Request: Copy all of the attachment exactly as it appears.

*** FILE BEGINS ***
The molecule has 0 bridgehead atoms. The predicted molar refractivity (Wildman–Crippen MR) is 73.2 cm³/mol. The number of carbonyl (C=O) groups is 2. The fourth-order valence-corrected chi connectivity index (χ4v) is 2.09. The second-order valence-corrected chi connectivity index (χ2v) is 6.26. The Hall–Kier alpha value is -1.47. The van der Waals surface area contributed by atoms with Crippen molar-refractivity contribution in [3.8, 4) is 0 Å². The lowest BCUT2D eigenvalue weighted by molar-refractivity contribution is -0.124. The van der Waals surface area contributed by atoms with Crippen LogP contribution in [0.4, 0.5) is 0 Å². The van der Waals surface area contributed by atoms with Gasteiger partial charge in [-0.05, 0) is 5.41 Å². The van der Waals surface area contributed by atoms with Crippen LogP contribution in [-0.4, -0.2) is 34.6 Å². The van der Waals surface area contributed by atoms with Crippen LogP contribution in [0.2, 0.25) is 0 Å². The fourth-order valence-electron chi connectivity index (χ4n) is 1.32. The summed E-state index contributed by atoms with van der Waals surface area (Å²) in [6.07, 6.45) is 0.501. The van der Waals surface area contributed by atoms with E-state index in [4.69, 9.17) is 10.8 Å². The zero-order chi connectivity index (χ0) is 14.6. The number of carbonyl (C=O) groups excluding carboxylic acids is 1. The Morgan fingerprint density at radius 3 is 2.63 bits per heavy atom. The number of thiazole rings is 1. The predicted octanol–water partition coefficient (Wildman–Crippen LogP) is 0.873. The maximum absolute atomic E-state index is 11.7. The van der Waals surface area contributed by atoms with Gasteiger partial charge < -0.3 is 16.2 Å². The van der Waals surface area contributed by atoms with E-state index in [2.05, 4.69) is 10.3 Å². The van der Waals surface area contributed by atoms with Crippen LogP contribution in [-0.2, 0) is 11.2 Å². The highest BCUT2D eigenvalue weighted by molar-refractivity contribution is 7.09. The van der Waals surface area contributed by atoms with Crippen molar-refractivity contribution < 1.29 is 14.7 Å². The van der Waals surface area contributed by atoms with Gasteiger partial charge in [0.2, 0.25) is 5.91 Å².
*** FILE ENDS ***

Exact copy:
The molecule has 0 bridgehead atoms. The predicted molar refractivity (Wildman–Crippen MR) is 73.2 cm³/mol. The number of carbonyl (C=O) groups is 2. The fourth-order valence-corrected chi connectivity index (χ4v) is 2.09. The second-order valence-corrected chi connectivity index (χ2v) is 6.26. The Hall–Kier alpha value is -1.47. The van der Waals surface area contributed by atoms with Crippen molar-refractivity contribution in [3.8, 4) is 0 Å². The lowest BCUT2D eigenvalue weighted by molar-refractivity contribution is -0.124. The van der Waals surface area contributed by atoms with Crippen LogP contribution in [0.4, 0.5) is 0 Å². The van der Waals surface area contributed by atoms with Gasteiger partial charge in [-0.05, 0) is 5.41 Å². The van der Waals surface area contributed by atoms with Crippen LogP contribution in [-0.4, -0.2) is 34.6 Å². The van der Waals surface area contributed by atoms with Crippen LogP contribution in [0.2, 0.25) is 0 Å². The fourth-order valence-electron chi connectivity index (χ4n) is 1.32. The summed E-state index contributed by atoms with van der Waals surface area (Å²) in [6.07, 6.45) is 0.501. The van der Waals surface area contributed by atoms with E-state index in [4.69, 9.17) is 10.8 Å². The zero-order chi connectivity index (χ0) is 14.6. The number of carbonyl (C=O) groups excluding carboxylic acids is 1. The Morgan fingerprint density at radius 3 is 2.63 bits per heavy atom. The number of thiazole rings is 1. The predicted octanol–water partition coefficient (Wildman–Crippen LogP) is 0.873. The maximum absolute atomic E-state index is 11.7. The van der Waals surface area contributed by atoms with Gasteiger partial charge < -0.3 is 16.2 Å². The van der Waals surface area contributed by atoms with E-state index in [2.05, 4.69) is 10.3 Å². The van der Waals surface area contributed by atoms with Crippen LogP contribution in [-0.2, 0) is 11.2 Å². The highest BCUT2D eigenvalue weighted by molar-refractivity contribution is 7.09. The van der Waals surface area contributed by atoms with Crippen molar-refractivity contribution < 1.29 is 14.7 Å². The van der Waals surface area contributed by atoms with Gasteiger partial charge in [0.2, 0.25) is 5.91 Å².